On 9/18/13 4:51 PM, John F Sowa wrote:
> Kingsley, David, and Melvin,
>> There are different kinds of silos. When it comes to data, I am
>> yet to find any justification for a silo.
> The distinction between modularity (good) and silos (bad) depends
> on who controls the access to what kind of data for what purpose.
>> Ora Lassila explains the kind of data-de-silo-fication I seek...
>>  http://bit.ly/T2aTNi -- loosely coupling applications and data
>>  http://slidesha.re/TBMT0Q -- size doesn't matter (if your data is in a
> I agree with many of the points that Ora L. makes, but I also have
> many "yes, but..." reactions to others.
> For an OS, I like the Unix design of having open formats for data and
> a collection of general utilities for processing them. (01)
Yes, so do I. (02)
> I prefer that
> to the idea of a dedicated program that controls each data type. (03)
> *BUT* there are good arguments for "object-oriented" languages and
> systems that provide an access-control program for each resource
> and a standardized set of "methods" for accessing it. (05)
Yes, which is where authentication protocols come into play, especially
when the protocol is capable of understanding the entity relationships
and relation semantics expressed through the data. In a nutshell, that's
where attribute based access controls come into play as one can verify
identity principals (using a variety of authentication protocols) and
test said principal against data access policies and acls. (06)
>>> I am yet to find any justification for a silo.
>> There's a long list of justifications...
> I agree that they are all important.
>>> - senior management can assign responsibility (single neck to wring)
>> No, not a justification in my eyes at all.
> I'm as suspicious of senior management as Dilbert is. But I recognize
> the need to have a single person who is responsible for each resource. (07)
Yes, and that's covered via attribute based access controls and the
fidelity of discernible relation semantics baked into the data. (08)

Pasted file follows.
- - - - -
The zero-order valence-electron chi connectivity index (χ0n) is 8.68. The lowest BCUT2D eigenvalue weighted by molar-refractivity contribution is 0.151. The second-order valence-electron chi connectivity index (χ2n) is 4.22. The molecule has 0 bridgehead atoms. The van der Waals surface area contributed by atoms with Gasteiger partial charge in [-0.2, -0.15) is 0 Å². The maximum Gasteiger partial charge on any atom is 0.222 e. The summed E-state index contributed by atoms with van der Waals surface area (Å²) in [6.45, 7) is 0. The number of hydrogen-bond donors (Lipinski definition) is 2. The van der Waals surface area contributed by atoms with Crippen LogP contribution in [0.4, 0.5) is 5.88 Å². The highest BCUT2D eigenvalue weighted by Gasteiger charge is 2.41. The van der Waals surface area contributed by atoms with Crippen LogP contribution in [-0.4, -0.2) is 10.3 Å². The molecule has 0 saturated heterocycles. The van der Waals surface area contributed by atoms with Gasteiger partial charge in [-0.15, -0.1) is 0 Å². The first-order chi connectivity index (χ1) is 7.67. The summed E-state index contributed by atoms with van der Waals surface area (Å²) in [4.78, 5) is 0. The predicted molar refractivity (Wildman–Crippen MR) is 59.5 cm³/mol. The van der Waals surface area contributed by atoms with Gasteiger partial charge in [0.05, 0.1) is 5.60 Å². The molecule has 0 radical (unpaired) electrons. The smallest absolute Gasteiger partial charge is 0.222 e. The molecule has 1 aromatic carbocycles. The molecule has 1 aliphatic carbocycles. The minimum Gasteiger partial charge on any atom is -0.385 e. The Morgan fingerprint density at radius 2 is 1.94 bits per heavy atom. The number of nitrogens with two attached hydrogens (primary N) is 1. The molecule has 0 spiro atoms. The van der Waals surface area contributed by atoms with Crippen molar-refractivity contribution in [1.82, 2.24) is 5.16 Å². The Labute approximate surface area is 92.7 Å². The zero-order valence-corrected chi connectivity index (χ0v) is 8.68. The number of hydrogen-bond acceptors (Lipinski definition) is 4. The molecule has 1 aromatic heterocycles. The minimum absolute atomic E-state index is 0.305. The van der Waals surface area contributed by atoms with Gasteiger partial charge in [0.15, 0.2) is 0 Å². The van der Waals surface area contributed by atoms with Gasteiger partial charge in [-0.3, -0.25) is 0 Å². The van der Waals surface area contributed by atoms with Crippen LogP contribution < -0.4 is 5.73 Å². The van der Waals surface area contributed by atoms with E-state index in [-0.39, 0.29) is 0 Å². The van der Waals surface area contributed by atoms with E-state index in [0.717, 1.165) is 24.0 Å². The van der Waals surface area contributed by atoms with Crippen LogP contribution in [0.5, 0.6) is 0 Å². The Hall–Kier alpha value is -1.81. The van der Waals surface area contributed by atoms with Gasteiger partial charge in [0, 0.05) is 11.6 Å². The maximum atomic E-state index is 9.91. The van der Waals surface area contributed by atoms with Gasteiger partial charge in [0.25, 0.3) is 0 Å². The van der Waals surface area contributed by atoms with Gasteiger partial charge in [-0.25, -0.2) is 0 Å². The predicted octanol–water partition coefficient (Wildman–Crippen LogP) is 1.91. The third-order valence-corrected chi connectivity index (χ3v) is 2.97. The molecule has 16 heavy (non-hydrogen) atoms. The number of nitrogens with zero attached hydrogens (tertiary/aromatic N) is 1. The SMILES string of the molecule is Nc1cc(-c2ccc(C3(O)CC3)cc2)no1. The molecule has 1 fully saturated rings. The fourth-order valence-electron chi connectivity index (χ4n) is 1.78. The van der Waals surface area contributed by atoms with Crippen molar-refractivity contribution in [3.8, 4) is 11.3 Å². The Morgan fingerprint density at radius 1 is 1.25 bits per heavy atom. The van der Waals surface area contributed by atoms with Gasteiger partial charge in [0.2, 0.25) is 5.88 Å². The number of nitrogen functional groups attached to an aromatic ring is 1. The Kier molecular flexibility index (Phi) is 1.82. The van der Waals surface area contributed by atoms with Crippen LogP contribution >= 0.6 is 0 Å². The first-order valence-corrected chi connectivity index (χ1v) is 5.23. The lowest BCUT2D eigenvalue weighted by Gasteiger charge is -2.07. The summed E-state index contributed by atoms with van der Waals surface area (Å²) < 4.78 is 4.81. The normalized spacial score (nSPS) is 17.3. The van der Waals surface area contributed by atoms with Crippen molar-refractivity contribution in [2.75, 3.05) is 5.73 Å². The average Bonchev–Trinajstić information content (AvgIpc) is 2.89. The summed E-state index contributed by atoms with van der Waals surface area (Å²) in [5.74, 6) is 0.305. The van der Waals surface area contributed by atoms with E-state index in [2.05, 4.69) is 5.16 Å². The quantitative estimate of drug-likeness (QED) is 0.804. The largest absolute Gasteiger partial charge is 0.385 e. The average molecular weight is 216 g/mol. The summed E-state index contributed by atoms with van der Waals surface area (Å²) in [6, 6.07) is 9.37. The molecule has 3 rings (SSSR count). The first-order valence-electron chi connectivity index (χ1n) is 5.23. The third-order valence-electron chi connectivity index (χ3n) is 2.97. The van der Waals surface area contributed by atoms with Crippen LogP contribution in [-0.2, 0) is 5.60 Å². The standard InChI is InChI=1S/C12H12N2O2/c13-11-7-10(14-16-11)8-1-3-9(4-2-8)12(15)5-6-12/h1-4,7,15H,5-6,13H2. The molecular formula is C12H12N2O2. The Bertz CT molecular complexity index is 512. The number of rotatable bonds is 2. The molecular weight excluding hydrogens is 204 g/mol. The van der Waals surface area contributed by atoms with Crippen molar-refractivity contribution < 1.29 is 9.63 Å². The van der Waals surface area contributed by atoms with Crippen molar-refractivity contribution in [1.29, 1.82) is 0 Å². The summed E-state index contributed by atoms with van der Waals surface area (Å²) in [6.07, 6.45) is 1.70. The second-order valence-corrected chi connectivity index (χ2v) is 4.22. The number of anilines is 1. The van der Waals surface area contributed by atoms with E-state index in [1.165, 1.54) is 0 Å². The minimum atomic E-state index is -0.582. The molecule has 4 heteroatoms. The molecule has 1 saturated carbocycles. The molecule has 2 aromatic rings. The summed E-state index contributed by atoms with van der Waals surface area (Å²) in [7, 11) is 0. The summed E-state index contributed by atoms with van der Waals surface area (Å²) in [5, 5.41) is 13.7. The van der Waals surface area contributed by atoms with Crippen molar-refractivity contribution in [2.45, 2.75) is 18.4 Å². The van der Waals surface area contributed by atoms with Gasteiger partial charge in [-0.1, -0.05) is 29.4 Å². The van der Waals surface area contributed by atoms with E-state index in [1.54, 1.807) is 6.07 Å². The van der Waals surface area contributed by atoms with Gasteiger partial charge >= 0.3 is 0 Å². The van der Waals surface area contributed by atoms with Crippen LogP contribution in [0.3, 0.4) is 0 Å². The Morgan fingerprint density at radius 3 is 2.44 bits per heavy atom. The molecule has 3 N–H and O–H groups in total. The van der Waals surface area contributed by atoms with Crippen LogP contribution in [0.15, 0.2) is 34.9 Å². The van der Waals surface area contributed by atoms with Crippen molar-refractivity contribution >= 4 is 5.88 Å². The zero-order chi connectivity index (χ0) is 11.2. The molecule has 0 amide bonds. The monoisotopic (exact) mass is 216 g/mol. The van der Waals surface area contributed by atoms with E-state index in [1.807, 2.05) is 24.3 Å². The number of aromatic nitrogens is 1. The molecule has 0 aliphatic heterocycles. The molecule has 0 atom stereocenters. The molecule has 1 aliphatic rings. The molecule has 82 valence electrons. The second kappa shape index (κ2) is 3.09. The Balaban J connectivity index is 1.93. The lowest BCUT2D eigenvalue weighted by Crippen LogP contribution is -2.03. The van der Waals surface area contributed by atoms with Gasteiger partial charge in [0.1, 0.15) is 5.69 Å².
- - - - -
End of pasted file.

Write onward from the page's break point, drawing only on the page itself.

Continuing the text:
> Whenever there is divided responsibility for anything (in business,
> government, or just planning a party) everyone will let "the other guy"
> take care of it. The result is that nobody does it. *And* you also
> need somebody to check up on the responsible person. It doesn't have
> to be intrusive. An occasional question is enough: "How's it coming?" (09)
Yes, but these are issues that are covered by the fusion of structured
data, relation semantics, and identifiers etc.. (010)
>> Linux is really 3 projects IMHO...
> I agree. I just used it as an example because it was in the news.
> In other notes, I mentioned the SABRE system for airline reservations,
> which IBM developed for American Airlines in the early 1960s. That
> design with its implicit ontology is still embedded in the latest
> and greatest reservation systems for airlines and related services. (011)
Yes, but how do we migrate from that system without taking the
disastrous route of "rip and replace" i.e., attempting to move to a new
system wholesale? A shim over the current data would enable gradual
migration over time. The aforementioned shim could take the form of a
Linked Data view over the existing data. (012)
>> All 3 phases are works in progress ...
> Absolutely! All legacy systems are are works in progress until they
> are "functionally stabilized". That's IBM's euphemism for "dead end".
> The people who need them can use them, but they won't get any updates. (013)
I have no problem with that as a goal. Pragmatically though, the
unpejorative "legacy" espoused above isn't possible if the system data
exists in a silo that doesn't support contemporary data access
mechanisms, for a given point in time. (014)
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